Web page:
Nearly seven months after former public worker B.K. was arrested, his wife and two children were also detained as part of a government witch hunt against the Gülen movement, accused to be behind the coup attempt on July 15.
Diagnosed with chronic obstructive pulmonary disease (COPD), B.K. was first dismissed from his position at a state institution in Kütahya’s Domaniç district. He was arrested immediately after his dismissal and has been remaining with twenty-three other inmates in a holding cell that is supposed to accommodate only 8 people, according to Samanyolu news portal.
On March 3, police raided B.K.’s home and rounded up his wife along with two school-age children.
While the details regarding the arrests of family members have yet to be clear, one of the children had reportedly dropped out her university amid financial difficulties emerged after her father’s arrest.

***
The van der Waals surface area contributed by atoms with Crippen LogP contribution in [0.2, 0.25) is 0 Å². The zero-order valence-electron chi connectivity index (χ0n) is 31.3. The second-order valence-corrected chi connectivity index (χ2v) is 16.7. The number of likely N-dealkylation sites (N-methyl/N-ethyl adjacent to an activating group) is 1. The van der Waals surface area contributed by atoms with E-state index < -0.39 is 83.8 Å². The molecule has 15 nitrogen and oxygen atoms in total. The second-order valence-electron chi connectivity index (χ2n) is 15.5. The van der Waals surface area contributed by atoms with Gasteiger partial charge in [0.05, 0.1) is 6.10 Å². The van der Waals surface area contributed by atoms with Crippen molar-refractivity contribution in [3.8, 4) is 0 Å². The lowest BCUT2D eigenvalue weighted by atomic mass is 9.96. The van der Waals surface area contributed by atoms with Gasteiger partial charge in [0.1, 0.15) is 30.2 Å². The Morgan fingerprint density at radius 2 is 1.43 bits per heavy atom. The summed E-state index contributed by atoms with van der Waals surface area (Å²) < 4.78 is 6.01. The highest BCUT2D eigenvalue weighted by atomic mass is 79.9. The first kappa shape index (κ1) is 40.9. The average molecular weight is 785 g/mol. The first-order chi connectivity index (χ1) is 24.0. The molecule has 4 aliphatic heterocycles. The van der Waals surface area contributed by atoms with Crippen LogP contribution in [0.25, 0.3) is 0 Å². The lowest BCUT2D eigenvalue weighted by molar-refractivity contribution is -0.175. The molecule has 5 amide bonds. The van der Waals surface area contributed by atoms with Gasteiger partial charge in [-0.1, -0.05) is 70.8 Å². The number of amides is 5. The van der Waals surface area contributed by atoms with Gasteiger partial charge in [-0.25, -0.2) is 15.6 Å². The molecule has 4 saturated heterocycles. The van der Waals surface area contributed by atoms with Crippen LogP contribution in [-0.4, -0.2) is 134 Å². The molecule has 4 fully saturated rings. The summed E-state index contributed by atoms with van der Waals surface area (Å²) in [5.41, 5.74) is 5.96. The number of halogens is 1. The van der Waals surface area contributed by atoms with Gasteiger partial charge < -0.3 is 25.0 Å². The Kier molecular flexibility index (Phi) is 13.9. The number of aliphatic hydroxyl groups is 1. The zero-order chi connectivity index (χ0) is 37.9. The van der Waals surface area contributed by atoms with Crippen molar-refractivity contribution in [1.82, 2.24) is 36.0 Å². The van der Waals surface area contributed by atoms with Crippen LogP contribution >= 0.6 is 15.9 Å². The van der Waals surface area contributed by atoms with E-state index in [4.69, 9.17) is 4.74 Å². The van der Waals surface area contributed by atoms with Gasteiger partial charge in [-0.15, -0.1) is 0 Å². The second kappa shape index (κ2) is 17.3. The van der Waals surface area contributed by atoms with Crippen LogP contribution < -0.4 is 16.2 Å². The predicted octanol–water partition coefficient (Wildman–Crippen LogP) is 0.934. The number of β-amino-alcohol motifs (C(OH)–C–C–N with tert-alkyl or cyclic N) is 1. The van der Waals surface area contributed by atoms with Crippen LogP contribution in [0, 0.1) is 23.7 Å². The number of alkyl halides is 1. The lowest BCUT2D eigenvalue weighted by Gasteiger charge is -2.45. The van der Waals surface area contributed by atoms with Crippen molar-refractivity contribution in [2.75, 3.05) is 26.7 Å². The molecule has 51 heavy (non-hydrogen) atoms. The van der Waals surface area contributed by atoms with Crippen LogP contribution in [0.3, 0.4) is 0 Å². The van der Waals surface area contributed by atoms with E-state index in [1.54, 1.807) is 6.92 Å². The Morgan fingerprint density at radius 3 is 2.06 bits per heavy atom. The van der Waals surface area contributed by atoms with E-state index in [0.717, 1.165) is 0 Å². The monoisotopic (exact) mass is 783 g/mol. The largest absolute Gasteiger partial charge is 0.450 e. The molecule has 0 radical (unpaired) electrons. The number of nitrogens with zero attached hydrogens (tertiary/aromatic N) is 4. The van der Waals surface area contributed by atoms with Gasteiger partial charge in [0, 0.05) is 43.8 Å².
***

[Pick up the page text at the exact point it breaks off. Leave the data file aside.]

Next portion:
Turkey survived a military coup attempt on July 15 that killed over 240 people and wounded more than a thousand others. Immediately after the putsch, the Justice and Development Party (AK Party) government along with President Recep Tayyip Erdoğan pinned the blame on the Gülen movement, a civic group that was inspired by teachings of US-based Turkish Muslim scholar who focuses on interfaith and intercultural dialogue.
Turkey’s Islamist-rooted government branded Gülen, a vocal critic of Turkey’s autocratic President Recep Tayip Erdoğan on corruption and President Erdoğan’s support to armed Jihadists in Syria, as terrorist on fabricated charges and launched a crackdown on his followers. The government often relies on false testimonials from secret witnesses whose identities are not revealed to even lawyers who want to investigate the witnesses’ integrity and credibility as they prepare their defense.
Since the failed coup attempt on July 15, 2016, autocratic Erdoğan regime has detained over 92,500 people and jailed in excess of 46,000, primarily over links to the Gülen movement and on charges of terrorism and coup plotting. (SCF with turkeypurge.com) March 5, 2017